On the jazz scene, Clinton may have taken on a more modest look, but she performs with the same captivating spirit. The lights flash off the brass of the saxophones and trumpets inside of a must-free concert hall, illuminating the stage. For the evening jazz recital, Clinton is sensible in her black silk shirt, tailored dark gray pinstriped pants, and conservative, yet dangly jewelry. But her true love of Hip Hop must always be honored, and hi-tops hide in the shadows of her wide-legged pants. She’s sharing the stage, but in the most subtle of ways she’s stealing the spotlight with her presence and the goofy grin of joy that emanates only from someone for whom this very moment is pure perfection. “There are moments on stage with her that have just been phenomenal,” said her jazz band director Steve Dancz. “She and I can kind of lock in. She is just really looking and responding, in a real wonderful way.”

Clinton is all things music. In her bedroom, cds are propped up around the room, as though the very items themselves are a piece of art. Posters of Dizzy Gillespie, Charlie Parker, Miles Davis, and Ella Fitzgerald plaster her walls. Baggy sweatpants and t-shirt on, there is no quiet without a constant stream of music in the background. There’s a guitar in one corner, mini-amp under her desk, and stacks upon stacks of cds everywhere else. Ledisi, Jill Scott, and Lauryn Hill stand among her favorite.

The decision to be in school is one of logic, Clinton said. “That’s what it really comes down to, being logical, instead of feeling. You need to balance it– feeling with logic. I’m still doing what I love to do. I’m still performing, I’m still writing. I’m still recording. I’ve got it all. I’m not doing it the way I want to do it, but I’m still doing it.” When questioned why she didn’t just major in music, Clinton becomes reflective. If God has blessed her with more than one talent, then why not pursue and learn another craft, she asks?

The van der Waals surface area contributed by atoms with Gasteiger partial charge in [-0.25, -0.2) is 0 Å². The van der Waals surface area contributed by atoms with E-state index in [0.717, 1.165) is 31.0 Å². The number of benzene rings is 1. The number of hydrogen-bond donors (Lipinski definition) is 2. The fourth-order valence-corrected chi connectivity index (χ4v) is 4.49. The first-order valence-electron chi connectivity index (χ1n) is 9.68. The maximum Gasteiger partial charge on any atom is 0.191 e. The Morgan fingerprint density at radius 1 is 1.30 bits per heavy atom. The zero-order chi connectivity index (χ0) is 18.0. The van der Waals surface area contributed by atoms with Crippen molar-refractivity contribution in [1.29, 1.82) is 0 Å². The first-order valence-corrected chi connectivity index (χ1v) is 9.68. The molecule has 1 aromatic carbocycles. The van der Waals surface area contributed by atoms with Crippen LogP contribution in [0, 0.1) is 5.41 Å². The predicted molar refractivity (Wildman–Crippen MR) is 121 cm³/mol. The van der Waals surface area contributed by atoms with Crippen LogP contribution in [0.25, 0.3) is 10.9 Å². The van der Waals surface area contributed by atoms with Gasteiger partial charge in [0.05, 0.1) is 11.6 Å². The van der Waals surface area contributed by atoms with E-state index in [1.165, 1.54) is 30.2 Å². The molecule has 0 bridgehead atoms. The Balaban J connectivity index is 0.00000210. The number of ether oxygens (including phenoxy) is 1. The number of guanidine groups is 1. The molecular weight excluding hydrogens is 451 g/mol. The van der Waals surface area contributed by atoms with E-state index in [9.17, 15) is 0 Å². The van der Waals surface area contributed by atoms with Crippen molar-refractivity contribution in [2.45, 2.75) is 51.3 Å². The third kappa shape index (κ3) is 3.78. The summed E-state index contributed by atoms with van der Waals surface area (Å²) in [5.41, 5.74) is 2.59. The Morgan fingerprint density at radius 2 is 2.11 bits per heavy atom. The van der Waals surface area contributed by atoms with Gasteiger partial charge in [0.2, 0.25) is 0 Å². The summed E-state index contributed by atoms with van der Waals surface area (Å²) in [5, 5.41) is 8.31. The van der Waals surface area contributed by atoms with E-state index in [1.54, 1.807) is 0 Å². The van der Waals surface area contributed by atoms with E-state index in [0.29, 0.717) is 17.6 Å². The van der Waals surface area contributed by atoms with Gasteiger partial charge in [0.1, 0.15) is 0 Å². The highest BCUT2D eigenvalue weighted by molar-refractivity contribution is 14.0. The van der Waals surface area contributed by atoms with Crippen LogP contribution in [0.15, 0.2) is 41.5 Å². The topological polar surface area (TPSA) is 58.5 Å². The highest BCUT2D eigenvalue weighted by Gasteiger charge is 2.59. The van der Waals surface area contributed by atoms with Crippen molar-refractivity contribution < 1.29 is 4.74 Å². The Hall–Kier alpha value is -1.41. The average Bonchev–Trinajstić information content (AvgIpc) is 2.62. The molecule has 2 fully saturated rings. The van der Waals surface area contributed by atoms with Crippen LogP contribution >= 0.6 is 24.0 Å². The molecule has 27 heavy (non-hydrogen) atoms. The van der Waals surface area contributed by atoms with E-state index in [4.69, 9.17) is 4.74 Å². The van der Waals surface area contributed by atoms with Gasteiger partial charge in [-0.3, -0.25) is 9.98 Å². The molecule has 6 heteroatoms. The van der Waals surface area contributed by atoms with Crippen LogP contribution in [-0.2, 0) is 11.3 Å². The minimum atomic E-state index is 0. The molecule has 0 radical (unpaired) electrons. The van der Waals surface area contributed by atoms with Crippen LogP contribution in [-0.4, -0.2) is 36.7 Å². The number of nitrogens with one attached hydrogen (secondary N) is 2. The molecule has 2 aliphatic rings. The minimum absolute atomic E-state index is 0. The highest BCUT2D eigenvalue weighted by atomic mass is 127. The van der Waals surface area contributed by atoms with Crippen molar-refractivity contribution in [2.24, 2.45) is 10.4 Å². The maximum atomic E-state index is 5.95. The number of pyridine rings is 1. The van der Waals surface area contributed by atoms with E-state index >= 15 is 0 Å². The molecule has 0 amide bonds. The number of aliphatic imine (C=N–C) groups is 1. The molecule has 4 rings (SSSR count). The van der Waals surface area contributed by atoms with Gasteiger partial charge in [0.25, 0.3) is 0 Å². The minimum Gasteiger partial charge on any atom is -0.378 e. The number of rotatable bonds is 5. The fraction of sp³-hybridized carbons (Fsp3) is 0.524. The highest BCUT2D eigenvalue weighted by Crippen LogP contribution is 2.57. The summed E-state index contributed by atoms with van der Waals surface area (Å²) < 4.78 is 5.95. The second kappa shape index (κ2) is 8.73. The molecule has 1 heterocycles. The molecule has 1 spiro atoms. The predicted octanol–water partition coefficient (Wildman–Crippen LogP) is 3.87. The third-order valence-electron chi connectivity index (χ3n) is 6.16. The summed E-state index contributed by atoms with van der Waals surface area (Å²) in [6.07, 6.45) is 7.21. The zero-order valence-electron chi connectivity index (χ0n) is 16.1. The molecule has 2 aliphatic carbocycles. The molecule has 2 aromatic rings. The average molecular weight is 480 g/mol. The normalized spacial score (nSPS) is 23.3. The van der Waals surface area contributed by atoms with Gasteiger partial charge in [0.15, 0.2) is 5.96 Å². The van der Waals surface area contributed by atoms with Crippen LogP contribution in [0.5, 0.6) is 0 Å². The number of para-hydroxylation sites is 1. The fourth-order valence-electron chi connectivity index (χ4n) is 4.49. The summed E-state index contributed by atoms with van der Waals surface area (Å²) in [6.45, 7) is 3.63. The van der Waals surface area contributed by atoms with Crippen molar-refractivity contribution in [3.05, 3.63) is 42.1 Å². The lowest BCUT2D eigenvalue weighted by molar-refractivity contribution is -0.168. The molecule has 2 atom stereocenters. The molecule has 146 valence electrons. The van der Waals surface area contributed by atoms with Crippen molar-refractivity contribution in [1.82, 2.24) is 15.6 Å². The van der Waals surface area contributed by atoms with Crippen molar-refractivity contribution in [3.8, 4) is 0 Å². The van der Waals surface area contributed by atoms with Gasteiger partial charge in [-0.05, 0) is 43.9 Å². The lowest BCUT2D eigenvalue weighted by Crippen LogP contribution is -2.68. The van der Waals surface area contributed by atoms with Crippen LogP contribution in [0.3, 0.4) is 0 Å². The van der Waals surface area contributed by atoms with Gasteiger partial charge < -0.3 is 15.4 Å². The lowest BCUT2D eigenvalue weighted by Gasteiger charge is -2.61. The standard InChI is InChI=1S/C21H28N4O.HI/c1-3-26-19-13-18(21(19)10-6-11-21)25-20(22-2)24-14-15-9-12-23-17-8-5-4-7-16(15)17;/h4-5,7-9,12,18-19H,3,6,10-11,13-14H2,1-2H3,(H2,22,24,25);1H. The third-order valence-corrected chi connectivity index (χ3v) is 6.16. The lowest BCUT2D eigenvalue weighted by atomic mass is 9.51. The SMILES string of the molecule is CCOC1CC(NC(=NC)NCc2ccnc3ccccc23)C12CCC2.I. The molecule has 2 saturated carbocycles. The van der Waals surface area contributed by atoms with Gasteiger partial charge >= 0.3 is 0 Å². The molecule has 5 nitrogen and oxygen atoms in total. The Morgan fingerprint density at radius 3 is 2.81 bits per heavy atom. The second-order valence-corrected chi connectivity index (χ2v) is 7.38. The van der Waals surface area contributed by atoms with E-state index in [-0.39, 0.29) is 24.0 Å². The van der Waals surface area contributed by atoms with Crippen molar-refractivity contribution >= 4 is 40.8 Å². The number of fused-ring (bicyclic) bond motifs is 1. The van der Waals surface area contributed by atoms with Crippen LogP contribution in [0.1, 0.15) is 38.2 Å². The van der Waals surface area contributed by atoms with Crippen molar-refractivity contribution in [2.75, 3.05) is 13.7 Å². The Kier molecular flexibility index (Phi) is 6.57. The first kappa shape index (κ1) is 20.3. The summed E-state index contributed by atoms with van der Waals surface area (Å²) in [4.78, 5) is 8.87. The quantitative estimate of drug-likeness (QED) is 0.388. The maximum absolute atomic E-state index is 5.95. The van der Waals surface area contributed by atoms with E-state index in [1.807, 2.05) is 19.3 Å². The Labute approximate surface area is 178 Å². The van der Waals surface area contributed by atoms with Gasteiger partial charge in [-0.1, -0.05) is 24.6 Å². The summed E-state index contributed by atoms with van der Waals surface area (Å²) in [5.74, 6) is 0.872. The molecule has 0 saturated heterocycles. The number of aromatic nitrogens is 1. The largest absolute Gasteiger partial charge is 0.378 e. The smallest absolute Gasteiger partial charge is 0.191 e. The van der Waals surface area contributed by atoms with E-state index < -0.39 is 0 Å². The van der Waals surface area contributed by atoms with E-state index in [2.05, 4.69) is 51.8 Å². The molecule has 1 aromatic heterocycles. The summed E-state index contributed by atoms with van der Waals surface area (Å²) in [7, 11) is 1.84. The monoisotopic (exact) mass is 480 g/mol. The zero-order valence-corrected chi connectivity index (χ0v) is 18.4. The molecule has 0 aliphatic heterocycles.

And for a woman, not yet 21, she’s got an incredible ability to express an apparent sense of peace in her chosen path. But her sentiments reveal more. “I don’t really have time to sit and write, and just write, write, write, because I’m supposed to be writing for class.” She points out her writing notebook which sits untouched at the bottom of a towering stack of school books. “That’s something that really hurts,” Clinton said. “I’m Lyric. You know what I’m saying?” she demands. “I’m Lyric Jones.”

Her friends advise her, asking questions like “Why not pursue another craft?” And others like Gavin say, “It’s like I tell her, you can always do both, school and music. Music is going to be there when she’s done.”

Music may not go her way, because it doesn’t go everybody’s way, Clinton believes. “I’m not guaranteed a career. I’m not guaranteed a record contract. I’m not even guaranteed my current record being completely done,” she said. “This is a guarantee: I’m going to get a degree because I’m paying for that shit. So I’m in school. I’m going to get that degree. I’m good.” 

What happens to a dream deferred?

 

Does it dry up

like a raisin in the sun?

Or fester like a sore–

And then run?

Does it stink like rotten meat?

Or crust and sugar over–

like a syrupy sweet?

 

Maybe it just sags

like a heavy load.

 

Or does it explode?

 

 

Langston Hughes, 1902 – 1967